"Let's say you have an officer who you can document has only checked licence plates from African-Canadians," Young said. "Then you have a constitutional issue – but the question is one of proof."

When can police pull you over?

Police can run your plates any time, even if they're not on the hit list. And whenever they find something, police can pull you over.

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Even though police say everybody is treated equally, they might not be, said Toronto criminal lawyer R. Roots Gadhia.

"It becomes invasive, if, for example, they see a young black male in the car and they punch in the driver's plate because they want to see who's driving," Gadhia said.

And, police can stop you even if they don't find something. They can pull you over if you've broken a traffic law – or just to check your licence, registration and insurance status, mechanical fitness of the vehicle or whether you're sober.

"Any person on road can be stopped by an officer for almost any reason, even just to check your documentation," Gadhia said. "Admittedly, some officers will abuse that power and go after individuals in a targeting manner. They may say your tail light is out or you didn't signal, which are petty Highway Traffic Act offences, but it may elevate from there to a search or detention."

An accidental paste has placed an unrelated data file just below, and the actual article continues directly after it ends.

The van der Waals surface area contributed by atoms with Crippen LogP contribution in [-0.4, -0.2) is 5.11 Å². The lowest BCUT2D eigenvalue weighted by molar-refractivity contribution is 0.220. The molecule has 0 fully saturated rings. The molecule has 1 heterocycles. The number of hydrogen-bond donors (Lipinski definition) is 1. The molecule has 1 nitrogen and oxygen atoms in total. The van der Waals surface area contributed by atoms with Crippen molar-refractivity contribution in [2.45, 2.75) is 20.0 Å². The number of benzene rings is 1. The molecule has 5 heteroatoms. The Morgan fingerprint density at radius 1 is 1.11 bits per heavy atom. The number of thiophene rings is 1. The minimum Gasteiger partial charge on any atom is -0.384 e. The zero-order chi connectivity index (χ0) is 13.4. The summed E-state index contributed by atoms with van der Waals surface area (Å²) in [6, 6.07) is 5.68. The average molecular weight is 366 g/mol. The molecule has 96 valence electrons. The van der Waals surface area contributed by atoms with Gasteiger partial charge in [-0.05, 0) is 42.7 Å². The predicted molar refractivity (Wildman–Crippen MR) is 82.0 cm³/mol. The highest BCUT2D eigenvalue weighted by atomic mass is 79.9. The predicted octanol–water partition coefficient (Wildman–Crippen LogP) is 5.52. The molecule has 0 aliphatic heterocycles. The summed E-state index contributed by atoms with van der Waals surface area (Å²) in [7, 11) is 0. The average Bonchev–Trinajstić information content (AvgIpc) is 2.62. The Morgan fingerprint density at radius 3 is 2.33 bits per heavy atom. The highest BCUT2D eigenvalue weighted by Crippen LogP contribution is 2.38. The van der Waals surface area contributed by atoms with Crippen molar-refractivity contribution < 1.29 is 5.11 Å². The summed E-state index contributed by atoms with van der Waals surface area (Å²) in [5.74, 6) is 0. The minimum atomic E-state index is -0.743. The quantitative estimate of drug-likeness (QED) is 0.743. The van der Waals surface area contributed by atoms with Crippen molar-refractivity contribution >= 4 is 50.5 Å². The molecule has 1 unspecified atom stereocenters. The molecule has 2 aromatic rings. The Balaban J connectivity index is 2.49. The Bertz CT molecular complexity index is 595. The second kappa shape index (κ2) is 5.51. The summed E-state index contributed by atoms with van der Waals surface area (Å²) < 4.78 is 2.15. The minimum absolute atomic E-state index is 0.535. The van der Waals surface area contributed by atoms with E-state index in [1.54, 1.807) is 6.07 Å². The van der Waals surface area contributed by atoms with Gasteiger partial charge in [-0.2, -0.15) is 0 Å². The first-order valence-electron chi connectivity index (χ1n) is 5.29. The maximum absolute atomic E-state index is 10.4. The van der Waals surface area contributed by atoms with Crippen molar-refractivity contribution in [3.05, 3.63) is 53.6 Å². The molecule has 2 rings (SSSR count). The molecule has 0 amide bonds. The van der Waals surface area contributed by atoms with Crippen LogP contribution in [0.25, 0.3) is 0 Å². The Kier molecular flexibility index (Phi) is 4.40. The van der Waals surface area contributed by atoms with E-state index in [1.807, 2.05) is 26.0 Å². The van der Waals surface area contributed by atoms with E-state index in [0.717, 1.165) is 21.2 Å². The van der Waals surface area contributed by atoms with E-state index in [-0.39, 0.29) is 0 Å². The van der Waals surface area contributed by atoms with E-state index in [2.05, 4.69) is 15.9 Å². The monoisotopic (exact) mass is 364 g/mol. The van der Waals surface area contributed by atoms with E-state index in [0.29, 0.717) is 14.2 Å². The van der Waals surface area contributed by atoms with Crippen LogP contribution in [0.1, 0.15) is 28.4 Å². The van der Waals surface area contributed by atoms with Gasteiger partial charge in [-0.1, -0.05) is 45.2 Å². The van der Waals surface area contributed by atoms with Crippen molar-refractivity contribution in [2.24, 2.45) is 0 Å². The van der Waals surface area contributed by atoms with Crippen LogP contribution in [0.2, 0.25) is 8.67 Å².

If you're stopped by police for any reason, be polite, Gadhia said.

"Being rude to an officer can spin out of control," she said. "Have your documents in order and ask him specifically, 'Can I ask the reason why I'm being pulled over?' "

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If you don't agree with what the officer is saying, don't argue.

"Wait it out and see if they'll ticket you," Gadhia said. "If they do ticket you, then fight it [in court]. Just don't fight with the officer."

Privacy concerns?

Licence-plate scanners record thousands of plates every day – even if your plate isn't on the hit list. The system still records the date, time and location of where you were scanned – even though you haven't committed an offence. For instance, a database could potentially show where you were parked at 7 p.m. last Tuesday.

"You could collect a pretty good idea of where people are at various times if you wanted to use it as a surveillance tool," said Brenda McPhail, director of the privacy, technology and surveillance project with the Canadian Civil Liberties Association. "When there's no offence, that non-hit data should not be retained." Policies on how long the data is retained vary by province, McPhail said. In 2012, B.C.'s Privacy Commissioner told Victoria police to stop sharing non-hit data with the RCMP.

Now in British Columbia, the non-hit licence plate numbers are deleted at the end of every day – which should be done everywhere, McPhail said. "They'll still record the date and time and GPS co-ordinates – but no licence plate."